Good luck, you are definitely not alone.

top ten ways to leave mormonism
Listend to a great podcast (you can search for this in the title) about what now, re-establishing yourself after moism.

Many people had to go to prof. therapy to work through the mind f*ck that mormonism can be with some families, culture, geography. Recently I've been talking with a friend who was JW. Surprisingly, we went through similiar things.

It gets better. I've been out 20 years now. I've learned to recognize and accept my feelings...the guilt and fear are very normal and natural.

The Oncoming Storm - bc
Re: A question to the long time exmos
Good luck with your journey. I have three things to tell you:

1) This is part of the experience but it will pass. It will be uncomfortable, sad, and scary for a while, but it will not always be that way. There will be a time when there is no fear, no doubt, no worry left. When you pass through this tunnel you will have a better life than you ever imagined.

You can only being to understand the chains that Mormonism has attached to you and the ways it has weighed you down. It will be a process of slowly casting those chains off. But when you are done you will find that you are free - truly free in a way you never imagined. You will also find that after all those unnecessary burdens you carried for so long that you are strong and you can handle anything.

2) There are reasons you feel this way. The LDS church has evolved to become very very effective at keeping people in while being one of the most obviously false churches in the the world - partly because it is so young and its disgusting history is so well documented. You have been taught since you were 18 months old that if you doubt there is something wrong with you and that you are in the grip of Satan. You have been taught that you need the church to be happy and to progress. You have been taught to fear even considering that it may not be true and the path to happiness. You literally have been in the grips of an organization that employs mind control to keep you in, largely using fear. It's like "The Village" or the "Emporers New Clothes". The more you study and learn, the more you stand for what you believe, and the more you interact with and receive support of others who have broken away the more confident and less scared you will become.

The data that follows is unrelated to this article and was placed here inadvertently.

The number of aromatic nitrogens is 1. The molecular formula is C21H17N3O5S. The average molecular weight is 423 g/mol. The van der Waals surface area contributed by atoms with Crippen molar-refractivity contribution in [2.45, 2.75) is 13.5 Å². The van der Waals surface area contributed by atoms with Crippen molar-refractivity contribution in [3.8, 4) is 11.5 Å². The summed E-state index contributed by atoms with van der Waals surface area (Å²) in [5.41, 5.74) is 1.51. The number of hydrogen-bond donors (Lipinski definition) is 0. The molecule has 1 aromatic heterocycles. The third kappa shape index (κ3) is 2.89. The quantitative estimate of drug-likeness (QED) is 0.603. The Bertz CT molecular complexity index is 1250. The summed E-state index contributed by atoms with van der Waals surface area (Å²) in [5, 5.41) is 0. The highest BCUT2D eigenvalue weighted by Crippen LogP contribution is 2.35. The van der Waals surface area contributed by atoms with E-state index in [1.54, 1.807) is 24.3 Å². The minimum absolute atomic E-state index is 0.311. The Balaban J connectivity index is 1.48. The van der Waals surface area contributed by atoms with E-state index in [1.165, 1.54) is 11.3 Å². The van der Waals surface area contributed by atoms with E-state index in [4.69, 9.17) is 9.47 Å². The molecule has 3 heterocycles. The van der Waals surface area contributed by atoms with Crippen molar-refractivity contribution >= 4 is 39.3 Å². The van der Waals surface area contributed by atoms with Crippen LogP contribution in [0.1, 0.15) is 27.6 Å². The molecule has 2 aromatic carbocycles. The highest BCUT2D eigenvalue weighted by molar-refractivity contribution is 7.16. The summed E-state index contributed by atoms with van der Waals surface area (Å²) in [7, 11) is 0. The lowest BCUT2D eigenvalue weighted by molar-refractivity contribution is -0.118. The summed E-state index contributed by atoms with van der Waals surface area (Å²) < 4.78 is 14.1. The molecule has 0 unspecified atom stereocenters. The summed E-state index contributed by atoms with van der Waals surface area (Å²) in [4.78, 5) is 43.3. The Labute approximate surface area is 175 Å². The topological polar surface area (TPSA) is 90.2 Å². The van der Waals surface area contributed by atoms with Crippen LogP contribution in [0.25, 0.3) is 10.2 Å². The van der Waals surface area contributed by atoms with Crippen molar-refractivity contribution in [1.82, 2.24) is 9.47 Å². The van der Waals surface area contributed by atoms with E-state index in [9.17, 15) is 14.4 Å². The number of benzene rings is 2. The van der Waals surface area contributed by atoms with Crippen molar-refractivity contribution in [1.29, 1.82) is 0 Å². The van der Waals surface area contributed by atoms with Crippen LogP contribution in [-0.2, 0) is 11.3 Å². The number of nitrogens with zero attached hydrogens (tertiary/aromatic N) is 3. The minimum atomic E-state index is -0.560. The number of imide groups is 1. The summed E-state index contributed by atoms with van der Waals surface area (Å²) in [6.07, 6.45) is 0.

3) Congratulations! You are one of the rare ones who has figured it out. That makes you special and capable. I am somewhat envious of you for figuring it out so young. You will heal and have a much better life ahead of you than you ever imagined.

you are protecting your paradigm

Buddha taught as one of the four eternal truths that “life is suffering”. But it is through that suffering that we grow and develop. We escape the traditions and dogma of our parents and their parents by virtue of that growth. It is through this process that we create our own unique spirituality.